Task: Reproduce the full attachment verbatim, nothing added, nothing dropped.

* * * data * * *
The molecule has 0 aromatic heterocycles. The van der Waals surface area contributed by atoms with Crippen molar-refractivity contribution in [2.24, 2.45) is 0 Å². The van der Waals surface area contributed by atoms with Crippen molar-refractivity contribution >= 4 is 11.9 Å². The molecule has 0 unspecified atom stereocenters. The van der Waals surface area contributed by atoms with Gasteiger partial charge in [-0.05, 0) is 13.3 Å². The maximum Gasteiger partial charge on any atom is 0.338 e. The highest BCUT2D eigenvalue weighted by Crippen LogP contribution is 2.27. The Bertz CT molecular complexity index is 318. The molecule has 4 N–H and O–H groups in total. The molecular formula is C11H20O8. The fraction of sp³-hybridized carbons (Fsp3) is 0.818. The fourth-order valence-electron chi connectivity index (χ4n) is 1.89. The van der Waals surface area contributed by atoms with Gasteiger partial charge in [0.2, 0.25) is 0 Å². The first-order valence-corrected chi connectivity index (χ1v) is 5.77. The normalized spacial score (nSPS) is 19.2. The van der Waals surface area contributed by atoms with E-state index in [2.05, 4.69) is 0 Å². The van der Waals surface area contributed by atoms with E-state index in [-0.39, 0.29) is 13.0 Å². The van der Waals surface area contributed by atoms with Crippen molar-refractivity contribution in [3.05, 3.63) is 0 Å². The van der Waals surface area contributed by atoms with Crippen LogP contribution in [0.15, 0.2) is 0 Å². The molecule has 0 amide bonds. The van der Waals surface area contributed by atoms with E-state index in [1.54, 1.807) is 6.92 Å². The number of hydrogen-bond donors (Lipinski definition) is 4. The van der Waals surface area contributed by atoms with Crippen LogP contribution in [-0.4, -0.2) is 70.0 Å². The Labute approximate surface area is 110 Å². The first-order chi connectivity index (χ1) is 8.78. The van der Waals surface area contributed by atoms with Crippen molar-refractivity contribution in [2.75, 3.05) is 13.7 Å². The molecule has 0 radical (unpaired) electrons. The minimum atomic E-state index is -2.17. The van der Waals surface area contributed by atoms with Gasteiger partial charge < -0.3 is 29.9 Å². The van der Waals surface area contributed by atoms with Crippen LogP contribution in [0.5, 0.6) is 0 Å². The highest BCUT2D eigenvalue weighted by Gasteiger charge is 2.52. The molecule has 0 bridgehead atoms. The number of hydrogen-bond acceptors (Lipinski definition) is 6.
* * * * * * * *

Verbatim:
The molecule has 0 aromatic heterocycles. The van der Waals surface area contributed by atoms with Crippen molar-refractivity contribution in [2.24, 2.45) is 0 Å². The van der Waals surface area contributed by atoms with Crippen molar-refractivity contribution >= 4 is 11.9 Å². The molecule has 0 unspecified atom stereocenters. The van der Waals surface area contributed by atoms with Gasteiger partial charge in [-0.05, 0) is 13.3 Å². The maximum Gasteiger partial charge on any atom is 0.338 e. The highest BCUT2D eigenvalue weighted by Crippen LogP contribution is 2.27. The Bertz CT molecular complexity index is 318. The molecule has 4 N–H and O–H groups in total. The molecular formula is C11H20O8. The fraction of sp³-hybridized carbons (Fsp3) is 0.818. The fourth-order valence-electron chi connectivity index (χ4n) is 1.89. The van der Waals surface area contributed by atoms with Gasteiger partial charge in [0.2, 0.25) is 0 Å². The first-order valence-corrected chi connectivity index (χ1v) is 5.77. The normalized spacial score (nSPS) is 19.2. The van der Waals surface area contributed by atoms with E-state index in [2.05, 4.69) is 0 Å². The van der Waals surface area contributed by atoms with E-state index in [-0.39, 0.29) is 13.0 Å². The van der Waals surface area contributed by atoms with Crippen molar-refractivity contribution in [3.05, 3.63) is 0 Å². The van der Waals surface area contributed by atoms with Crippen LogP contribution in [0.15, 0.2) is 0 Å². The molecule has 0 amide bonds. The van der Waals surface area contributed by atoms with E-state index in [1.54, 1.807) is 6.92 Å². The number of hydrogen-bond donors (Lipinski definition) is 4. The van der Waals surface area contributed by atoms with Crippen LogP contribution in [-0.4, -0.2) is 70.0 Å². The Labute approximate surface area is 110 Å². The first-order chi connectivity index (χ1) is 8.78. The van der Waals surface area contributed by atoms with Crippen molar-refractivity contribution in [2.75, 3.05) is 13.7 Å². The molecule has 0 radical (unpaired) electrons. The minimum atomic E-state index is -2.17. The van der Waals surface area contributed by atoms with Gasteiger partial charge < -0.3 is 29.9 Å². The van der Waals surface area contributed by atoms with Crippen LogP contribution in [0.5, 0.6) is 0 Å². The highest BCUT2D eigenvalue weighted by Gasteiger charge is 2.52. The molecule has 0 bridgehead atoms. The number of hydrogen-bond acceptors (Lipinski definition) is 6.